What the candidates for governor are saying about education and what voters need to know
WASHINGTON – Fifty or sixty years - that’s how long today’s high school students will spend working before they retire.
The best thing schools can do today to prepare students for decades at work is to teach them to be lifelong learners so they can adapt to changing job climates, said Steve Partridge, vice president of workforce development at Northern Virginia Community College.
Virginia has laid out the foundation to redesign high school education that will help address that. But whoever wins the race for Virginia governor in November will face rolling out the significant changes to high school graduation requirements enacted last year. And the state still hasn’t made up for education funding lost during the recession.
Partridge said that no matter who wins on Nov. 7, the best way to prepare students for the jobs available in today’s economy is to invest in K-12 education.
All three candidates for governor have laid out robust policy proposals for education and workforce development giving voters lots to consider: teacher training and pay, standards of learning, and internships and school vouchers.
Here's a look at what voters should know.
Career and Technical Education
Career and technical education is the modern term for vocational education. But it’s not just carpentry or cosmetology anymore. It also includes data analysis, cybersecurity and health care fields.
All three candidates are putting renewed emphasis on the importance of career and technical education as part of their education platforms – including the need for apprenticeships and internships and certifications.
"We have, for example in Hampton Roads alone, 3,000 unfilled welding jobs. These are great paying jobs, and there's an opportunity here for folks to be able to have a good career path. We need to celebrate these skills in our high schools in the same way we celebrate other academic achievements," Republican Ed Gillespie said during a recent debate in McLean.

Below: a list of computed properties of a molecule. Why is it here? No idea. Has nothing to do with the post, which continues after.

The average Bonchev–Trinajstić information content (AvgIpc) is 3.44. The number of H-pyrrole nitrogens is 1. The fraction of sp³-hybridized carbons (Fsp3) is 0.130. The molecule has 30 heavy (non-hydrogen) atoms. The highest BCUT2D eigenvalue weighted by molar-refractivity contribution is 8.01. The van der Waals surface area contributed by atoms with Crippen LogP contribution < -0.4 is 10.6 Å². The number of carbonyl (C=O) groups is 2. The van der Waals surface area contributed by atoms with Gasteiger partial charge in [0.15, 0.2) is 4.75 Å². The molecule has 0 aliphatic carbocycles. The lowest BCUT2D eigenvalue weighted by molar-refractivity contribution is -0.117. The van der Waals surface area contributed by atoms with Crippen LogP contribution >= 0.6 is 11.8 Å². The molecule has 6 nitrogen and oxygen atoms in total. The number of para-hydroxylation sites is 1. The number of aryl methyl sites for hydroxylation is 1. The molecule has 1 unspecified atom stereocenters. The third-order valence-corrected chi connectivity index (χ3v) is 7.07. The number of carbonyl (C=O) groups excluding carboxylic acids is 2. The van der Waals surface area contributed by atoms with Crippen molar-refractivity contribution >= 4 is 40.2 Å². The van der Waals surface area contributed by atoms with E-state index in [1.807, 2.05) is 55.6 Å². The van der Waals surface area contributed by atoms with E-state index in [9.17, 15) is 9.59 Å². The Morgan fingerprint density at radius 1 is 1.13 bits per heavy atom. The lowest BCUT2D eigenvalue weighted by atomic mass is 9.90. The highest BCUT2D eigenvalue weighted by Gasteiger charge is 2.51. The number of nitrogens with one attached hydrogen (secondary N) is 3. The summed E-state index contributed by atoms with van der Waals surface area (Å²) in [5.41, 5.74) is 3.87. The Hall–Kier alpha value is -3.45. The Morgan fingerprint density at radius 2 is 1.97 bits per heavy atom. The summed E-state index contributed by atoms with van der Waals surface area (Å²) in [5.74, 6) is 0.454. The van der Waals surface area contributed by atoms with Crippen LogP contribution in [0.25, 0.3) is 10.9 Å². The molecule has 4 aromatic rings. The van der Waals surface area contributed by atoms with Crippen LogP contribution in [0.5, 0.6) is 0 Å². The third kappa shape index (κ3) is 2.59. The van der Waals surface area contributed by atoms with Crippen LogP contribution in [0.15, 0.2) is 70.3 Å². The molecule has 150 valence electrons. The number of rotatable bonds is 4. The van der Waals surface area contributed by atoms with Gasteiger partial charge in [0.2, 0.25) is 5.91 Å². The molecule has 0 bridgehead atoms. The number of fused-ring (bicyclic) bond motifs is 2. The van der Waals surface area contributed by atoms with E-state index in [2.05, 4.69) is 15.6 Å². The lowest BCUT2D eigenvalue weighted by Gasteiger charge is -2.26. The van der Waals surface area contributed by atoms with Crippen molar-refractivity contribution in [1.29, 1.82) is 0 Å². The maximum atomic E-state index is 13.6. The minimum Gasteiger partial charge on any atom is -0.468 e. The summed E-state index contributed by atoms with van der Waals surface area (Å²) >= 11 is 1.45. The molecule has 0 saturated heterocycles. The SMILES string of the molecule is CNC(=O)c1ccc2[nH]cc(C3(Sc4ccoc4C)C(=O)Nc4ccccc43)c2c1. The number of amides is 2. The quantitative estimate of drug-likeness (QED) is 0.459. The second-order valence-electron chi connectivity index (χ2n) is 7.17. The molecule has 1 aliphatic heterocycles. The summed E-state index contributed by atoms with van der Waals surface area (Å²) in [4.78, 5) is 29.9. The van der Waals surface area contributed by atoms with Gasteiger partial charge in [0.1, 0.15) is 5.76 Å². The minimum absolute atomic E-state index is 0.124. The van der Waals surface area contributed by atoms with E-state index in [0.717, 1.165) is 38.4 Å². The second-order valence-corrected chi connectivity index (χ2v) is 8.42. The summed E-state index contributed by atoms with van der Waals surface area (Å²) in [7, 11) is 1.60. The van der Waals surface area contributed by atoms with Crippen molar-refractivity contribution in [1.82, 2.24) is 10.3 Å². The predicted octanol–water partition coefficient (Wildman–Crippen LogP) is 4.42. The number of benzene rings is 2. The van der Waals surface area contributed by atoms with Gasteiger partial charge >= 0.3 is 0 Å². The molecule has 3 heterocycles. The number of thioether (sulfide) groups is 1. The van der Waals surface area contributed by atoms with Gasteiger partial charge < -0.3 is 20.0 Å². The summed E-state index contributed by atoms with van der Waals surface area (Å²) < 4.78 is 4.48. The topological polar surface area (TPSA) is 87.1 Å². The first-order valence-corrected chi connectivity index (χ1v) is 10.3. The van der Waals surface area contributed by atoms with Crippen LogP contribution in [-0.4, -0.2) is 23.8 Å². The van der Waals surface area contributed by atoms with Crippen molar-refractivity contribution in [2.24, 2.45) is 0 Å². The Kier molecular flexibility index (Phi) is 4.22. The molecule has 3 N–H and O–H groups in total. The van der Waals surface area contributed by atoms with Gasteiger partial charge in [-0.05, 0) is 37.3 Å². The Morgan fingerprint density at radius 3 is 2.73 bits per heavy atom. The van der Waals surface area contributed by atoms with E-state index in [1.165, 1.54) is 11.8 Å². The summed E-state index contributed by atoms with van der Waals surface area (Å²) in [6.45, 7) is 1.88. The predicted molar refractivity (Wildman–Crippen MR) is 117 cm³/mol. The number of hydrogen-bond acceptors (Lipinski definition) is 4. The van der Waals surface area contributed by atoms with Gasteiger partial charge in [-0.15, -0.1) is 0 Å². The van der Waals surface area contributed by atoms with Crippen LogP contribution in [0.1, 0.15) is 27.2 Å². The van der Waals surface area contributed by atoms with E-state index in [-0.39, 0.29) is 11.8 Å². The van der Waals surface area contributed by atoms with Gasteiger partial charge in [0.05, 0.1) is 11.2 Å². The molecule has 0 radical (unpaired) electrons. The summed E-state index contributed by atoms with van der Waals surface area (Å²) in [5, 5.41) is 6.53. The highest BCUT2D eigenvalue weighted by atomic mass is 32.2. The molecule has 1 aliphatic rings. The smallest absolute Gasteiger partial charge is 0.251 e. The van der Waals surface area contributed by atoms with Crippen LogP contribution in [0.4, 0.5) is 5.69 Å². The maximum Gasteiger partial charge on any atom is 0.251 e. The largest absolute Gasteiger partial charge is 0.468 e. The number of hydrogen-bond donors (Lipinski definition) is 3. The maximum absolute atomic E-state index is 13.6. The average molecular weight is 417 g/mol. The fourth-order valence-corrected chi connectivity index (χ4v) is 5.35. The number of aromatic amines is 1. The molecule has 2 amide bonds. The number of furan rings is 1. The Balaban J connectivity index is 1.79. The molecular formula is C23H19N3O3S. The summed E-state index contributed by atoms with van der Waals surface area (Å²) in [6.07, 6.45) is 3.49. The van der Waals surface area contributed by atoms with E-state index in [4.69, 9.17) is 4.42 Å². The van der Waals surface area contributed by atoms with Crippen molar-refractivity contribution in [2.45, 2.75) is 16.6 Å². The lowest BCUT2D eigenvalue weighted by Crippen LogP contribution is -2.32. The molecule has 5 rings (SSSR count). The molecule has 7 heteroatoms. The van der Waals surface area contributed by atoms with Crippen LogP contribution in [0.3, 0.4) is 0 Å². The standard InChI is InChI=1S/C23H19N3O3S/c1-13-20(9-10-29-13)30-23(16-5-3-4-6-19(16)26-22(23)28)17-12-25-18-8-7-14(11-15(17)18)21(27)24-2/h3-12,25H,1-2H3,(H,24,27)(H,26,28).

In Northern Virginia, the welding equivalent might be cybersecurity jobs. As many as two-thirds of all cybersecurity jobs posted in the U.S. are located in Northern Virginia, Partridge said.
Many of those jobs, which are generally well-paid, only require a two-year degree or a certificate and a bachelor’s degree. "And we can’t find enough people to fill them," Partridge said.
Partridge said schools have become too focused on the “college-for-all-track” and he welcomes the renewed focused on alternate career paths.
Staffing and Funding
Virginia cut more than $1 billion for direct K-12 spending at the height of the recession. This year, the state injected about $800 million back into public education. But per-pupil funding still hasn’t caught up to pre-recession levels, said Chris Duncombe, senior policy analyst for the Commonwealth Institute, a progressive think tank in Richmond.
“There’s still a long road ahead in finding the political will to support our public education and schools. I think that’s a really important question for the gubernatorial candidates, is if they see themselves as continuing down that path that we started recently in restoring our investment in public education,” he said.
Staffing levels dropped across the state in the years after the recession, but staff levels are beginning to rise again. However, average teacher pay in the state is about 12 percent below the national average. And Virginia teachers earn less on average than teachers in neighboring states, such as Maryland and Kentucky, Duncombe said.
Another round of pay raises could help reverse that trend, he said.
Gillespie and Democrat Ralph Northam are both calling for an increase in teacher pay and are talking about teacher training and recruitment – especially for rural or disadvantaged schools that have a hard time keeping teachers.
They differ in one area, however. Gillespie has proposed education savings accounts that, similar to vouchers, would help students and their families pay for private education. Also, he would make it easier to create charter schools.
Northam, who currently serves as the state’s lieutenant governor, has pledged to support traditional public schools and wants teachers to have a greater say in policies developed at the state level.
Virginia Standards of Learning continue to evolve, requiring fewer tests for students, but the benchmarks for each grade level and subjects remain.
Northam described the SOLs as “broken.”
“We are teaching children how to take multiple choice tests when they should be thinking creatively,” he said during a debate last month.
He’s defended recent efforts to reduce testing and update the SOLs.
Gillespie also wants to reform the SOLs so that they measure students’ progress, not just whether they meet the standards or not.
“We need to have accountability,” Gillespie has said.
Duncombe said voters should question, however, how the candidates would pay for their investments.
“All of the campaigns have put out fairly ambitious pledges for public education,” Duncombe said. “Yet they’ve also called for fairly significant reductions in the resources the state will have to make those priorities.”
Coming next week: What the candidates say about unlocking the region's congested roads.